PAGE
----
In the color laser printer 100 according to the present embodiment, the scanner unit 19 constructs an example of the aforementioned latent-image forming device, the developer unit 20 constitutes an example of the aforementioned developer unit, and the photoconductive drum 56 constitutes an example of the aforementioned photoconductor.

As may be readily understood from the foregoing, the color laser printer 100 according to the present embodiment would provide the following advantages:

1. Prevention of Deterioration in Image Quality

During a process in which single-color toner images are successively transferred to a sheet 3 of paper in superimposed registration, the surface potential of a previously-transferred single-color toner image to the sheet 3 is regulated to fall within a range enabling the suppression of a reverse transfer of the toner, at a time when an additional single-toner toner-image attempts to be subsequently transferred onto the same sheet 3.

The color laser printer 100 would therefore allow the suppression of a reverse transfer of a toner from a sheet 3 of paper to the photoconductive drum 56, resulting in the prevention of the deterioration in quality of a toner image on the sheet 3.

2. Suppression of Unintended Mix of Toner Colors

In the case of a cleanerless-type laser printer such as the color laser printer 100, if a toner is reversely transferred from a sheet 3 of paper to the photoconductive drum 56, there is collected or accumulated in the toner storage 31 within the developer unit 20 a toner different in color from a toner originally stored in the same toner storage 31, eventually causing a problem of the mix of toner colors in the same toner storage 31.

However, the color laser printer 100, since it prevents a reverse transfer of a toner, would suppress the mix of toner colors.

3. Control of Surface Potential of Toner Image without Requiring Additional Configuration

The color laser printer 100 is constructed such that the surface potential of a toner image on a sheet 3 of paper is regulated because of an appropriately set value of the transfer bias. The color laser printer 100 would therefore enable the surface potential of a toner image on the sheet 3 to fall within a predetermined range, without requiring an incorporation of an additional element into a conventional color laser printer.

Further to the foregoing, in the color laser printer 100 according to the present embodiment, the transfer bias applied to each transfer roller 68 is set to a value enabling the surface potential of a part, not the whole, of four single-color toner images to be finally transferred to a sheet 3 of paper which has been previously transferred to the sheet 3, to fall within a range sufficient to suppress the reverse transfer of the toner image on the sheet 3 to the photoconductive drum 56. However, the present invention may be practice in alternative modes.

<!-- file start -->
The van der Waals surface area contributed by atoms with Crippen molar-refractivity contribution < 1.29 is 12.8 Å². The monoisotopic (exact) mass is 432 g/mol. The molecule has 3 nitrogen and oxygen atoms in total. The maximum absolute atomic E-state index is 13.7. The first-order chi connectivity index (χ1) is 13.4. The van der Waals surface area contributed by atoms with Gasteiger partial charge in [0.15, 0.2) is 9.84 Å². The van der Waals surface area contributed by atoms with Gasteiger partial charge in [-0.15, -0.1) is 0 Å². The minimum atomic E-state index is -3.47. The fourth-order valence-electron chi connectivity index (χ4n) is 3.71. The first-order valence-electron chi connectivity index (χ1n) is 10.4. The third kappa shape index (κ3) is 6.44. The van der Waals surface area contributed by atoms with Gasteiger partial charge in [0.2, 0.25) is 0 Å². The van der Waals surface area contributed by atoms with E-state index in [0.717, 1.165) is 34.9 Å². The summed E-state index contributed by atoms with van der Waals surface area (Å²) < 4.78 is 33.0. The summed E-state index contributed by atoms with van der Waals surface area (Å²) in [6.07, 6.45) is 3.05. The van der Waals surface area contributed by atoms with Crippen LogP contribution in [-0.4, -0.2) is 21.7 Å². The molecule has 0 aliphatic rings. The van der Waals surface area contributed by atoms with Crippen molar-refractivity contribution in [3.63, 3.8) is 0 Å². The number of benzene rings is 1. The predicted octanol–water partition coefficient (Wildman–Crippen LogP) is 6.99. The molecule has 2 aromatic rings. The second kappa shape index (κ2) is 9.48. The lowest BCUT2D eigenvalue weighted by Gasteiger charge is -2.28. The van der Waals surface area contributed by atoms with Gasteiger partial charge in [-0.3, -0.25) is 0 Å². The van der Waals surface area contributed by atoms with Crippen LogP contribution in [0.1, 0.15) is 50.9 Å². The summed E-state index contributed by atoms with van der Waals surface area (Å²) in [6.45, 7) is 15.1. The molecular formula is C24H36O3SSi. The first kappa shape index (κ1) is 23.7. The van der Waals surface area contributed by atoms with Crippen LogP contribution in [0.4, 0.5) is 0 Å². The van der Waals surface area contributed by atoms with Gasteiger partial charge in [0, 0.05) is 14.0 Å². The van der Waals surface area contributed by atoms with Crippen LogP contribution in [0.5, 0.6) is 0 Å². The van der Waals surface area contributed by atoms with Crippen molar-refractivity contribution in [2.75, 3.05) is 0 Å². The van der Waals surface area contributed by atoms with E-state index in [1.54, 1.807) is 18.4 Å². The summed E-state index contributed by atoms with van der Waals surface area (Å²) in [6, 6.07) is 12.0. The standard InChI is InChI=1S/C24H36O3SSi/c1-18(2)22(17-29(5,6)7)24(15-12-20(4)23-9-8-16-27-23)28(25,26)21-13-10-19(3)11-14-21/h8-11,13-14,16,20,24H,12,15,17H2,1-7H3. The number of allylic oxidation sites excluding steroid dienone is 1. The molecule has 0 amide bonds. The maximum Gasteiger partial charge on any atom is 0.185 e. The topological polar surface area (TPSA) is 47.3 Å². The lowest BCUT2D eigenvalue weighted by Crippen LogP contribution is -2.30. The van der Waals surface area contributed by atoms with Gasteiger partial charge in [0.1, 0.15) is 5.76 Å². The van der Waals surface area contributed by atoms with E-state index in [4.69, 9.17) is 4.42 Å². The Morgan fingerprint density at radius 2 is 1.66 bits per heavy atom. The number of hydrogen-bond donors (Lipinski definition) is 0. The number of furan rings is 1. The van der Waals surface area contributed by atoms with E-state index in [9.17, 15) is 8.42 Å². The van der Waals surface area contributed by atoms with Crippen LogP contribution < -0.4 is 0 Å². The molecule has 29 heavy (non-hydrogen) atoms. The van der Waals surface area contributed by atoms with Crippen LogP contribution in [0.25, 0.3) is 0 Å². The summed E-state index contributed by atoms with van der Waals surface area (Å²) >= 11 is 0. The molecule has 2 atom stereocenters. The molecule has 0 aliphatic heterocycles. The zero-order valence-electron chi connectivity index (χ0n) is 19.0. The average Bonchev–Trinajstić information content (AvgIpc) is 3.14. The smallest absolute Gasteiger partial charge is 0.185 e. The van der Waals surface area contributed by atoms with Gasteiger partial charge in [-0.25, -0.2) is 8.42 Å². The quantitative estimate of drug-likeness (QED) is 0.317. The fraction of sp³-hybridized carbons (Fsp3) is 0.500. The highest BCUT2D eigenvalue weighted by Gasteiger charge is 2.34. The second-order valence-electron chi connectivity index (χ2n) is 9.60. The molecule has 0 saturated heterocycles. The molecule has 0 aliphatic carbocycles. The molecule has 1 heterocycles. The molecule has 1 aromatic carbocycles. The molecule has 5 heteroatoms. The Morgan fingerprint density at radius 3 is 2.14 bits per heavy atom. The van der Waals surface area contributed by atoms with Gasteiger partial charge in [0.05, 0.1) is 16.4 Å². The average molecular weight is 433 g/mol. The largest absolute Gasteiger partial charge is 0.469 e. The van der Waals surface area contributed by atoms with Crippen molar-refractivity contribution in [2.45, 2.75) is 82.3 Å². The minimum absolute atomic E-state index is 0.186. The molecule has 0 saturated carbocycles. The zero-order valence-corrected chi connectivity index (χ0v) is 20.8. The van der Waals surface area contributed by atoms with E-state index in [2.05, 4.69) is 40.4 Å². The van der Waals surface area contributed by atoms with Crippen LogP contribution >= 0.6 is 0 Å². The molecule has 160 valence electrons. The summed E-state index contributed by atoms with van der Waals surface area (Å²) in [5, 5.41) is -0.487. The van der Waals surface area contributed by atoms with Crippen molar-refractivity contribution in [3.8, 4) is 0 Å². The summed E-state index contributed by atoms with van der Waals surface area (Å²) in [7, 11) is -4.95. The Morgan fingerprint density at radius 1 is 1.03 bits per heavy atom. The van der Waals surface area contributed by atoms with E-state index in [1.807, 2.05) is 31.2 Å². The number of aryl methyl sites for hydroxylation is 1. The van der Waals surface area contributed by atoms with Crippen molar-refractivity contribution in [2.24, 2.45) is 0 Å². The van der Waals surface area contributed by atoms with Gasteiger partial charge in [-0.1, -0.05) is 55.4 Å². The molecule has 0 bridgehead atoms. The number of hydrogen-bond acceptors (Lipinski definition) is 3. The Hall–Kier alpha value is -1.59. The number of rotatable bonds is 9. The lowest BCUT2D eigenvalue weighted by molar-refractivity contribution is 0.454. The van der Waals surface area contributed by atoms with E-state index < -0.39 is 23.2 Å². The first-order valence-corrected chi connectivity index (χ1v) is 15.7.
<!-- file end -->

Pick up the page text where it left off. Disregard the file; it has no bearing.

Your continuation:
According to one of the alternative modes of the present invention, the surface potential of each photoconductive drum 56 (specifically, the surface potential thereof found after being charged by means of each corresponding scorotron-type charger 57), instead of the transfer bias applied to each transfer roller 68, is set to a value enabling the surface potential of a toner image on the sheet 3 to fall within a range allowing the suppression of a reverse transfer of a toner from the sheet 3 to the photoconductive drum 56.

In the above mode, the surface potential of a toner image on a sheet 3 of paper is regulated because of an appropriately set value of the surface potential of each photoconductive drum 56. In the mode, the charge amount of the photoconductive drum 56 is made smaller (i.e., its surface potential is made lower), leading to a reduced charge amount of the toner image on the sheet 3 of paper (i.e., a reduced surface potential of the toner image).

When the above mode is selected and practiced, the surface potential of a toner image on a sheet 3 of paper can be caused to fall within a predetermined range, without requiring an incorporation of an additional element into a conventional color laser printer, similarly with the color laser printer 100 according to the above-described first embodiment of the present invention.

According to another mode of the present invention, the amount of toner attached to a sheet 3 of paper for forming a reference image, instead of the transfer bias applied to each transfer roller 68, is set to a value enabling the surface potential of a toner image on the sheet 3 of paper to fall within a range allowing the suppression of a reverse transfer of a toner from the sheet 3 to the photoconductive drum 56.

The amount of toner attached to a sheet 3 of paper described above means a mass of toner used for forming an image, which may be expressed as a mass of toner required per unit area in the image to be formed.